When I first saw footage of Hogwarts Legacy, it immediately jumped to the top of my “most anticipated games of 2023” list. The trailers promised that Hogwarts Legacy would be something truly special and now, with 2023 in full swing and the game finally on shelves, I got the chance to find out if lived up to the hype and, dare I say it, it turned out truly magical.
Developed by Avalanche Software, Hogwarts Legacy’s aim is to give you the wondrous Harry Potter adventure you’ve always wished you could live. From attending classes at Hogwarts, making friends, and exploring the surrounding world of Hogsmead, the developers have gone out of their way to create an adventure that feels like your own.
Harry Potter without Harry Potter
Set during the 1800’s, some 100 years before Harry Potter began his epic journey, you take on the role of a new student at the venerable Hogwarts Academy. Starting out in the fifth year, your journey begins with danger at your very doorstep. You’re swiftly thrust into an adventure concerning an ancient form of magic that few can see, let alone wield, in a battle against those who wish to use it for ill. One thing is for sure, this will be a year to remember!
As an RPG, Hogwarts Legacy aims to immerse you into the world of Hogwarts as deeply as possible. You’ll get to make dialogue choices, choose whether or not to help people, and, most of all, learn how to be a badass wizard or witch. It sounds pretty simple and, on the face of things, Hogwarts Legacy features many of the elements other open-world games do, but it’s the depth of the content here puts Hogwarts Legacy in a class all of its own – especially in the realm of IP tie-in products. Sorry other movie-based games, but Hogwarts Legacy just set a standard that is impossible to ignore and will be difficult to surpass.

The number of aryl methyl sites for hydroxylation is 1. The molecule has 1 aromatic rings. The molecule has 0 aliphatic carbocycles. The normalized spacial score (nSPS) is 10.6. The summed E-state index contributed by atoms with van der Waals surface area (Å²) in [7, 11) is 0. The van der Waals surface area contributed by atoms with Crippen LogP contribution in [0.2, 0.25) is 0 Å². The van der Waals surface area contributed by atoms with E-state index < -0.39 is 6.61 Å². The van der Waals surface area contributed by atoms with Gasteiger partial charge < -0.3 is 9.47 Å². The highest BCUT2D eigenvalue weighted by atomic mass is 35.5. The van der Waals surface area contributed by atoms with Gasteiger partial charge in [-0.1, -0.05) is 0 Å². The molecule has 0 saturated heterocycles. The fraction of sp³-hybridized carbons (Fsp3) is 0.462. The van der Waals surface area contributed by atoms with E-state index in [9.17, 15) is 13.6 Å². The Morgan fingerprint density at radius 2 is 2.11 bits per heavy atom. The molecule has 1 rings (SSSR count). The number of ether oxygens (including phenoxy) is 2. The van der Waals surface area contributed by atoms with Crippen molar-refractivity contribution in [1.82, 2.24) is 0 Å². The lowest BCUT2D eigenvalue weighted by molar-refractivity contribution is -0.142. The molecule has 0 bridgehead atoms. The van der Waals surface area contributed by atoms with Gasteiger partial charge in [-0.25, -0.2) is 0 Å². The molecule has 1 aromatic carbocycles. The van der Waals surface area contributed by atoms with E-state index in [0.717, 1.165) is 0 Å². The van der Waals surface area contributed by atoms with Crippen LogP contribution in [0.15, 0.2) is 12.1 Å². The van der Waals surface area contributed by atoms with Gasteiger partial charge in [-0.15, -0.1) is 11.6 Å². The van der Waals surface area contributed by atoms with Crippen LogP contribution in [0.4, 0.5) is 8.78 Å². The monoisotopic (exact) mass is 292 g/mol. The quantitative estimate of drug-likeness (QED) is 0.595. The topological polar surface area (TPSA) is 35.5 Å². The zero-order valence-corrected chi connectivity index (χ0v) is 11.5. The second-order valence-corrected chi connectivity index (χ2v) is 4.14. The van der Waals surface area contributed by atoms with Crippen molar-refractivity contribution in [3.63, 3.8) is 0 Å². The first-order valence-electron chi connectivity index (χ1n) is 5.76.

Your first step into Hogwarts begins with creating your own character. There are an admirable number of pre-sets to choose from but you can customise your character as well. While these options initially felt rather light here compared to other character creators, Hogwarts Legacy has decided to keep the iceberg-sized raft of cosmetic options discoverable in-game.
Familiar but fun
The opening hours are designed to funnel you through the myriad gameplay mechanics and set you up with the basic spells you’ll need to survive life at Hogwarts. You can, fairly early on, go off the beaten path and explore to your heart’s content, but I wouldn’t recommend it. Not because you’ll be underpowered to deal with any threats you’ll come across, but rather because you won’t have the right tools to deal with whatever you may discover. Exploring too much too soon also means it’ll take longer to get into the air with your very own broom!
You see, spells aren’t just for combat, but for world and puzzle manipulation as well. There’s a total of twenty-three spells for you to pick up, though initially, you can only have four assigned. One to each face button, with R2 dedicated to your basic offensive cast. However, as you progress, you’ll unlock alternate button setups that you can access at, well, the touch of a button. There’s a place and use for each spell that you’ll discover while exploring, though they get their most furious workout during combat.
For those wary that the game may go full simulation, classes are tied into the main story and character progression, so you don’t have to worry about setting your alarm clock or rushing around completing activities against the (in-game) clock! Classes are mandatory but always fun to engage in. Whether you’re learning how to break a shield in the Defense Against Dark Arts class, or learning to brew potions, they’re necessary to progress the story and increase your spell or item repertoire.